At Japan Times Yoichi Funabashi predicts how the world will look in 2050:
In the 2030s, the Chinese government will likely reorient the course of Xi Jinping’s policies to consolidate external hegemony and internal autocracy. Debt and population decline will drag the feet of China’s economic growth, and the government may prove unable to halt the overseas flight of Chinese elites.
By then, more states may have opted for and concentrated within the American system of alliances. The U.S. and India may forge a quasi-alliance in order to counter China, although Trump now seems to oblige India to distance itself from the U.S.
The populations of overseas Indians and Chinese will grow dramatically. The Malacca and Hormuz Straits will pose dilemmas for China and India respectively. Given the vulnerability of their energy supply and increased international business presence, both China and India will strengthen their offensive and hegemonic stances toward the rest of the world. Maritime tensions in the Indian and Pacific oceans will supplant land-based conflict in the Himalayan region as the focal point of Sino-Indian relations.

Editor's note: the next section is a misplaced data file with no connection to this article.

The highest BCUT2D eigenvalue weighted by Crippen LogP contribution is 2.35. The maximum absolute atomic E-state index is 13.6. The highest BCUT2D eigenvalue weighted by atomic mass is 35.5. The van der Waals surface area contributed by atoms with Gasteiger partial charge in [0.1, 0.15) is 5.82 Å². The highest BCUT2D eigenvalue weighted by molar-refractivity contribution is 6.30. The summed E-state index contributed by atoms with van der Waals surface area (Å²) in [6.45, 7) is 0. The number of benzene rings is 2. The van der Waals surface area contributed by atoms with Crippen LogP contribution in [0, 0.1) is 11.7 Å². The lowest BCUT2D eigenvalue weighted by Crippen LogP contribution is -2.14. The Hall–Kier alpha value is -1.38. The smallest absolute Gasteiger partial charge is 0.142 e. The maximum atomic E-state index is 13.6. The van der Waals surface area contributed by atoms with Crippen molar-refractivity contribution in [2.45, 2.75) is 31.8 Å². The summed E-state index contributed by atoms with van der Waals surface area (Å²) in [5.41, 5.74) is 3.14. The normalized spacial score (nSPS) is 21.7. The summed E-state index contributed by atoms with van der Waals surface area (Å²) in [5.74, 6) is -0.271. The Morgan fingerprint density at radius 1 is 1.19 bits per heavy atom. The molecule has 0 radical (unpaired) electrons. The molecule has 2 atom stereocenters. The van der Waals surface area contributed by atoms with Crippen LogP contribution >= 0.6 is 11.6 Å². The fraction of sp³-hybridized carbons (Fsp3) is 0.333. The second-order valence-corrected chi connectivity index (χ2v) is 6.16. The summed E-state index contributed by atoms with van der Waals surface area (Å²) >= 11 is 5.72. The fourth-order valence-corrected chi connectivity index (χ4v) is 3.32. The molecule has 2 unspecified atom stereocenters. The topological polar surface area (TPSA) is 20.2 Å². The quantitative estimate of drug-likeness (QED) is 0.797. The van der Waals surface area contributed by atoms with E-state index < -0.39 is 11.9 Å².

There’s a lot more. Much of what he predicts is based on the persistence theory. However the future may unfold I will not live to see 2050 and I find that gratifying. It doesn’t sound very appealing to me.